Thursday, November 15, 2012

Bozzuto to Begin 460 NY Ave. This Winter


Image: WDG website

Work on a 63-unit condominium building at the corner of L Street and New York Avenue NW, will begin in the first quarter of 2013, a representative with Bozzuto Development Company told DCMudWDG Architecture's design for the building adds an 8-story, contemporary structure directly on top of the existing warehouse.

According to Lauren McDonald, Bozzuto is in the process of applying for permits to start building the 11-story structure at 460 New York Avenue and anticipates completing the building in the spring or summer of 2014.   The condominium building, built on a small 9,059 square foot lot in the fast-growing Mount Vernon Triangle, will add more density to a neighborhood that, until the last five years, was landscaped by mostly parking lots and warehouses.  The new building will face the Safeway in the CityVista condominium building, which opened in 2007, and back up against The Meridian apartment building.

Image: WDG website
An existing three-story warehouse, dating to 1902 and vacant for years, will be preserved and incorporated into the condo, a change from earlier demolition plans, will be preserved and incorporated into the condo as an adaptive re-use of the structure.  Original plans released in 2010 called for relocation of the three-story structure, but that same year Bozzuto asked for a two-year delay on beginning construction.  Bozzuto then changed plans, reducing the size of the building from 13 stories and 86 units to 11 stories and 63 units.

Image: WDG website

The latest incarnation of the project includes 36 parking spaces accessed via a mechanical lift that will hoist cars up to be stored suspended vertically over each other to save space.   The building's design, in line with a developer trend toward building smaller units, will feature 63 "studio, one, and one bedroom/den units," according to a project architect description on its website.  Plans emphasize "efficient design", amenities like large common areas, large windows, and balconies, and the "unmet demand from smaller households for stylish but economical living," according to WDG.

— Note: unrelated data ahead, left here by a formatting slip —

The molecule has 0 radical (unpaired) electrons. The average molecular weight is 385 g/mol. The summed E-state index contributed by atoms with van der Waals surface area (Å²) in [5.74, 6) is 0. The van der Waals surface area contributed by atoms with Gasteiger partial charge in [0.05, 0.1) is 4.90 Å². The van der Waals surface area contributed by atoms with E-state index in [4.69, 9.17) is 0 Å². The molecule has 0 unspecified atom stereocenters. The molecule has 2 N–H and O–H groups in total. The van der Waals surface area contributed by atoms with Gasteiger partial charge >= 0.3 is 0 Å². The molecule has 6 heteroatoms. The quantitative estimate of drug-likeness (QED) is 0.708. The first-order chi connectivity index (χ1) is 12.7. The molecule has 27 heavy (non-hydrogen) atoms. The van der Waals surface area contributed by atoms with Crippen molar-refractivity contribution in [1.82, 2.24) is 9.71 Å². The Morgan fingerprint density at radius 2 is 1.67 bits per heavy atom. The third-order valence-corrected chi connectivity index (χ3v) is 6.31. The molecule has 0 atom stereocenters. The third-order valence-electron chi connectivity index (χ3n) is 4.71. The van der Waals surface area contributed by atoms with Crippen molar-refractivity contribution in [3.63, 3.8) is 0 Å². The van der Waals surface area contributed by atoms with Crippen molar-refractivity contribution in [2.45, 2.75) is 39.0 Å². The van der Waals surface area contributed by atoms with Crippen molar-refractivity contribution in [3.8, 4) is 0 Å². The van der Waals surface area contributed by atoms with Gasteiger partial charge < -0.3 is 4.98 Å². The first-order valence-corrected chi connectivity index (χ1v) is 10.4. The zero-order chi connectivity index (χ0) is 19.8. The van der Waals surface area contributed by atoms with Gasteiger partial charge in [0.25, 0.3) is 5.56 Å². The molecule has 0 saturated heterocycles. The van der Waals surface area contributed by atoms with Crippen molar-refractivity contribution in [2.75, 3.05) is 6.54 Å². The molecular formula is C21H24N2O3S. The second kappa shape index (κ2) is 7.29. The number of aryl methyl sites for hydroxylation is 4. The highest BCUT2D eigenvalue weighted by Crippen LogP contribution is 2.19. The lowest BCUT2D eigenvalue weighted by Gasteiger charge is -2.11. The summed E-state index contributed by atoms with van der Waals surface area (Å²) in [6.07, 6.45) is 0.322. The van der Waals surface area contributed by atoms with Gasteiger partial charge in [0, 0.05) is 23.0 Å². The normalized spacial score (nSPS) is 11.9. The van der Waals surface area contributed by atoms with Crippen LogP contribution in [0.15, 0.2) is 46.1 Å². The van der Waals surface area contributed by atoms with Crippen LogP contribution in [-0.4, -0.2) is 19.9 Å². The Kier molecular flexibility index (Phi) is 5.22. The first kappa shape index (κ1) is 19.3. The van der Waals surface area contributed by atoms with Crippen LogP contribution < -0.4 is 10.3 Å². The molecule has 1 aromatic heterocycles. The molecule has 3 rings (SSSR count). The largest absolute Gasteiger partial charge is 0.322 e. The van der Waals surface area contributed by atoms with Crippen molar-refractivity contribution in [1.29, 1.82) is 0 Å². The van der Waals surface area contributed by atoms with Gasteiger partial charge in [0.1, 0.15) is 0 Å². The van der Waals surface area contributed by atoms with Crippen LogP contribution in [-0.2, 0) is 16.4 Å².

Washington D.C. real estate development news

11 comments:

Anonymous said...

Best argument against Historic Preservation I've ever seen. Is this a threat or a real proposal?

Skidrowe said...

Doubtless keeping the old building adds complication to the project, but it adds so much gravitas and style. It's clearly the right decision.

Re the previous commenter, I don't see this as an argument against historic preservation. That's still needed. But I do hope that preservationists, seeing projects like this and like those in the (non-historically-protected) area between U Street and Florida Avenue NW, can back off a little. It isn't 1965 anymore. Developers and architects (and even the Mandarins of the whole thing, development financiers) in a sophisticated market like Washington understand that many old buildings have value.

Anonymous said...

I am all for historic preservation, but not even attempting to match the facade of the building being added onto is completely absurd. One of my favorite apartment buildings are the Yale properties across the street, which in my opinion, eloquently match the new and historic buildings perfectly. At first glance, it is difficult to determine which structures have been restored, and which have been build from the ground up. Brilliant design and foresight on that project.

Two thumbs down for Buzzutos pathetic and lazy attempt throw up another cookie cutter building over top of the great historic warehouse base.

Anonymous said...

HPRB swats at the gnats and gets bit by the horseflies.

Anonymous said...

I think that preserving the warehouse building was the right decision -- it maintains some important historic texture in the area -- and I also think the contrasting design of the addition is appropriate. The boxy, brick warehouse is okay as a low-scale building, but you wouldn't want that sort of design all the way up in a taller building. I also think the contrast between the dark, boxy base and the light, serrated addition makes for a pleasantly lively composition. In short, I like it.

Anonymous said...

"The project includes 36 parking spaces accessed via a mechanical lift that will hoist cars up to be stored suspended vertically over each other to save space."

This is a joke, right?

Anonymous said...

Nice to see this project moving forward. That area is gradually shaping up into a real neighborhood. Any news on the 455 Eye Street project? It was supposed to breakground in August, but it doesn't appear anything has happened yet.

Anonymous said...

Why would the parking lift be a joke? It doesn't sound that ridiculous.

bark said...

no retail?

Sam Shipley on Nov 19, 2012, 12:24:00 PM said...

The developer and architect will be presenting the proposal at the next Mount Vernon Square Neighborhood Association meeting tomorrow night - 7:30 at the Yale West Apts. Common Room.

Anonymous said...

I believe that the main reason they are keeping the warehouse is to maintain the 100% occupancy of the lot. I had heard that if they demolished it, the new building would be limited to the present 65%-70% lot occupancy limit.

 

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